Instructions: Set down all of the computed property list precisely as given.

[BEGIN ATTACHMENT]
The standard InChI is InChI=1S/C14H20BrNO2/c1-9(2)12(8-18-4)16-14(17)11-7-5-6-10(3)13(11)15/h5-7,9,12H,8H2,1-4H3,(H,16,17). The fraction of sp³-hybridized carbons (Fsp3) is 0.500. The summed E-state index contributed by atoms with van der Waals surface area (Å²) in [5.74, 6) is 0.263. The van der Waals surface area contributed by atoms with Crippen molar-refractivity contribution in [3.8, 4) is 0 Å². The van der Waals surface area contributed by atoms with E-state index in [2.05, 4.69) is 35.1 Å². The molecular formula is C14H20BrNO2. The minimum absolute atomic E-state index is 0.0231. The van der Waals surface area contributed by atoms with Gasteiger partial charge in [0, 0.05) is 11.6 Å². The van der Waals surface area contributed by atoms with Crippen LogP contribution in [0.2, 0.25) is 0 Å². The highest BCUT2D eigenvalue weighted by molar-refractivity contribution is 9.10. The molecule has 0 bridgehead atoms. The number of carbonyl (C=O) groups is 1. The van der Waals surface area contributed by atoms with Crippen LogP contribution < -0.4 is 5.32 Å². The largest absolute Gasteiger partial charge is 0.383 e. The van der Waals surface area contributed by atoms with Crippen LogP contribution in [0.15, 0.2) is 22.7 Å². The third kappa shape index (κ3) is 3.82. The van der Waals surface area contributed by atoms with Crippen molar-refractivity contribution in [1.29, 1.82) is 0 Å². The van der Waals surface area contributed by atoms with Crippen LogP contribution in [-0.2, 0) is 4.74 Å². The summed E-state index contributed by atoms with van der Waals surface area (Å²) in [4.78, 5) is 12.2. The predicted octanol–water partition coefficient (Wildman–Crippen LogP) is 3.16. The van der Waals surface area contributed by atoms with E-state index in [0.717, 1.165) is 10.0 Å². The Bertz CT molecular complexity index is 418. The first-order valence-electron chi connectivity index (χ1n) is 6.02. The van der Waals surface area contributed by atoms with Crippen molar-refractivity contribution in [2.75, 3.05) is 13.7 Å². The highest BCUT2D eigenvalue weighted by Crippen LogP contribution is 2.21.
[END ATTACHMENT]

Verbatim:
The standard InChI is InChI=1S/C14H20BrNO2/c1-9(2)12(8-18-4)16-14(17)11-7-5-6-10(3)13(11)15/h5-7,9,12H,8H2,1-4H3,(H,16,17). The fraction of sp³-hybridized carbons (Fsp3) is 0.500. The summed E-state index contributed by atoms with van der Waals surface area (Å²) in [5.74, 6) is 0.263. The van der Waals surface area contributed by atoms with Crippen molar-refractivity contribution in [3.8, 4) is 0 Å². The van der Waals surface area contributed by atoms with E-state index in [2.05, 4.69) is 35.1 Å². The molecular formula is C14H20BrNO2. The minimum absolute atomic E-state index is 0.0231. The van der Waals surface area contributed by atoms with Gasteiger partial charge in [0, 0.05) is 11.6 Å². The van der Waals surface area contributed by atoms with Crippen LogP contribution in [0.2, 0.25) is 0 Å². The highest BCUT2D eigenvalue weighted by molar-refractivity contribution is 9.10. The molecule has 0 bridgehead atoms. The number of carbonyl (C=O) groups is 1. The van der Waals surface area contributed by atoms with Crippen LogP contribution < -0.4 is 5.32 Å². The largest absolute Gasteiger partial charge is 0.383 e. The van der Waals surface area contributed by atoms with Crippen LogP contribution in [0.15, 0.2) is 22.7 Å². The third kappa shape index (κ3) is 3.82. The van der Waals surface area contributed by atoms with Crippen molar-refractivity contribution in [1.29, 1.82) is 0 Å². The van der Waals surface area contributed by atoms with Crippen LogP contribution in [-0.2, 0) is 4.74 Å². The summed E-state index contributed by atoms with van der Waals surface area (Å²) in [4.78, 5) is 12.2. The predicted octanol–water partition coefficient (Wildman–Crippen LogP) is 3.16. The van der Waals surface area contributed by atoms with E-state index in [0.717, 1.165) is 10.0 Å². The Bertz CT molecular complexity index is 418. The first-order valence-electron chi connectivity index (χ1n) is 6.02. The van der Waals surface area contributed by atoms with Crippen molar-refractivity contribution in [2.75, 3.05) is 13.7 Å². The highest BCUT2D eigenvalue weighted by Crippen LogP contribution is 2.21.